|Physical||Communication||Cognitive||Behavioural / Emotional|
Self-monitoring involves the process of setting goals, planning, monitoring/reviewing, and adjusting accordingly. Normally this process is automatic, however people with a brain injury may lose these abilities. It may have to become a more conscious and deliberate thought process.
As a result of an acquired brain injury there may be specific difficulties in understanding needs, setting realistic goals, making plans to achieve the goals, initiating relevant goal-directed behaviours, inhibiting distracting behaviours, monitoring performance, evaluating the outcomes in relation to goals, and making strategic adjustments as a result of this monitoring process.
Self-monitoring tends to develop in steps from:
Self-monitoring is therefore closely tied to self-awareness of strengths and weaknesses. If a person with a brain injury is not aware of difficulties in a specific domain of functioning, or actively resist acknowledging such difficulties, they are unlikely to effectively monitor their performance in that domain. It may therefore be necessary to use rehabilitation to develop such awareness or overcome resistance.
"Different 'experts' involved in pediatric neuro-rehabilitation come from different organisational cultures which causes conflict and has a negative effect on the outcomes for the child."
"Our 10 year study proves that family-led home-based neuro-rehab interventions deliver the best outcomes for children and young people"
"We would like to see earlier identification and support for children with brain injuries to help them succeed in school."
"When someone has a brain injury, early access to local, specialist rehabilitation is crucial to ensure the maximum recovery and make significant savings to the state in health costs"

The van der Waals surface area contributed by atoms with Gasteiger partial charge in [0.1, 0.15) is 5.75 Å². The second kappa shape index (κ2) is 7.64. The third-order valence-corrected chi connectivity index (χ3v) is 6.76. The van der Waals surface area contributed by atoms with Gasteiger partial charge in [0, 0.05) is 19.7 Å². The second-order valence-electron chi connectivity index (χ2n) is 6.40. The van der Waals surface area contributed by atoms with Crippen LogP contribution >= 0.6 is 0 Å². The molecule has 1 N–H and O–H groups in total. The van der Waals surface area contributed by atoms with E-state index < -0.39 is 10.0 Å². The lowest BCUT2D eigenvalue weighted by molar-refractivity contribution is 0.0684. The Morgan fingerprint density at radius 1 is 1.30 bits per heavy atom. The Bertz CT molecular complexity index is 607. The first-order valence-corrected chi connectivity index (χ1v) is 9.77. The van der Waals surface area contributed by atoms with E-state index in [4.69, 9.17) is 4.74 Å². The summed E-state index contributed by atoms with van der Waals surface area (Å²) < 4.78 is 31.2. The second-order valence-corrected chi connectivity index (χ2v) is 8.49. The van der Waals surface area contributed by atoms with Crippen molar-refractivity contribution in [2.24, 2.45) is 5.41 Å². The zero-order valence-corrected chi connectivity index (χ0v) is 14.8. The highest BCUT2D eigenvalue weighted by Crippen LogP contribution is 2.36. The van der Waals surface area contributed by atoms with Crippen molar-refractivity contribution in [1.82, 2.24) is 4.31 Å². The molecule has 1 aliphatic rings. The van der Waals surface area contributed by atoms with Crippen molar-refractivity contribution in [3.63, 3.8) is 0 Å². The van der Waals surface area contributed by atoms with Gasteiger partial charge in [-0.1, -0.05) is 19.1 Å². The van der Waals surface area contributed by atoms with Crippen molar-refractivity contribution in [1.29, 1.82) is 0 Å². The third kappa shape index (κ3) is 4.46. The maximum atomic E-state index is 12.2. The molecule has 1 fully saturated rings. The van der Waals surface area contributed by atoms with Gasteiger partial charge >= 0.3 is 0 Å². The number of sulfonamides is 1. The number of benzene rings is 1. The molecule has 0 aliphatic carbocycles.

"Thousands of children and young people living in the UK today without the help and support that can make a huge difference to their lives"
"Families and professionals spend time focusing on the negative aspects of ABI. Families need to be properly supported as 'resilience' is key to delivering successful outcomes for children and young people."
"We need to harness the power of brain plasticity for treating children and young people with brain injury. Stressful experiences alter brain development of a child, especially at the key ages of 0-3 and at ages 10-16"
"Taking brain injured children home causes high stress for families. Disjointed services exacerbate family stress levels."
"NHS clinicians struggle with what intervention to priorities in pediatric neuro-rehabilitation due to limited clinical time and the complexity of needs. Children, clinicians, parents and schools all have different neuro-rehabilitation priorities"
"Rehabilitation interventions can lead to positive outcomes for children and their families if delivered in the familiar home environment and applied to everyday situations"